04.09.14 5:15 PM ET
How Republicans Can Win the Equal Pay Debate
Though it didn’t seem possible that the GOP could lower its standing with women any further, the party has managed to outdo itself with recent rhetoric around “Equal Pay Day.” While the president and Democrats have positioned themselves as the party of “equality” (who wants to be against that?) Republicans have spent the last few days sounding as though they wish to recapture the glory days of Todd Akin and other election-losing loudmouths.
With midterm elections on the horizon, the timing is particularly puzzling. The Republicans are thought to be on the verge of taking back the Senate, or at least, they were until the president’s ingenious Equal Pay move, and the GOP’s panicked, bumbling response; today they voted to block the Paycheck Fairness Act, ensuring that it did not reach the 60-vote threshold for a debate.
If Republicans shut up and play their cards right on this issue, however, it could bolster longstanding conservative arguments about the gender equality debate, and may even settle the debate in their favor once and for all.
Before Mitch McConnell waded clumsily into the debate, it looked a winnable argument for the Republicans. When word got out that President Obama would use executive action to compel federal contractors to report race and gender within compensation data, and to prohibit retaliation against employees who discuss payment, Republicans pounced. A spokeswoman for the Republican National Committee labeled the move, and the Bill being touted by Democrats, as “desperate.”
The fact of the matter is the debate over unequal pay is not black and white nor is it a clear-cut debate over sexism. If it were, President Obama would have some explaining to do. Data analyzed this week found that the median salary for female White House employees is 12% lower than that of male employees.
White House Press Secretary Jay Carney addressed the matter by saying: “What I can tell you is that we have as an institution here have aggressively addressed this challenge, and obviously, though, at the 88 cents that you cite, that is not a hundred, but it is better than the national average. And when it comes to the bottom line that women who do the same work as men have to be paid the same, there is no question that that is happening here at the White House at every level.”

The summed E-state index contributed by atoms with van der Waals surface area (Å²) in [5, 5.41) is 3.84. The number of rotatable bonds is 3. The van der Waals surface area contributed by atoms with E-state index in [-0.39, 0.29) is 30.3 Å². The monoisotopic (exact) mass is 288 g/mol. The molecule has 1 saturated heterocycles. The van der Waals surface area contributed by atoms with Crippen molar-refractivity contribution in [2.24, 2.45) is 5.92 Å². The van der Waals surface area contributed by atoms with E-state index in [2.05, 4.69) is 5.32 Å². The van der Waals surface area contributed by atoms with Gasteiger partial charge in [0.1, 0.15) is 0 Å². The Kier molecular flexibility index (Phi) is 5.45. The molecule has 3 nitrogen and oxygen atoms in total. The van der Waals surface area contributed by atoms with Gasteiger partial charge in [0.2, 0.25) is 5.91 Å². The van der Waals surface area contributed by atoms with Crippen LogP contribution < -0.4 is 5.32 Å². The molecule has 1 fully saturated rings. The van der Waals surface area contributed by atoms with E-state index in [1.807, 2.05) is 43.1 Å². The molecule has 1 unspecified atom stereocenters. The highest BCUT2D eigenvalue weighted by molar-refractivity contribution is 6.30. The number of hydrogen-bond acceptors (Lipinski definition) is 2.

Republicans should send Carney a thank you bouquet. He unwittingly made their argument for them—that unequal pay has little to do with sexism at all—it’s just that he made it more coherently than they did. By the same token he also made a compelling case for why Republicans should applaud the president’s recent executive actions and support the Paycheck Fairness Act if it comes back to the Senate floor closer to the election, as the Democratic leadership has promised.
A 2010 analysis of U.S. Census data found that childless, single women in their twenties actually earned more than their male counterparts. This seemed to give credence to long-held suspicions that there is much less of a gender pay gap than a mommy gap. The reason I used the term “mommy gap” as opposed to “parent gap” is because women are still more likely to take on the bulk of the child rearing responsibilities. While the number of stay-at-home dads has increased in recent years to 3.5%, that number is dwarfed by the number of stay at home mothers. A new study from Pew out this week found that the number of stay at home moms has also increased noticeably for the first time in years, 29% of women are now stay home mothers.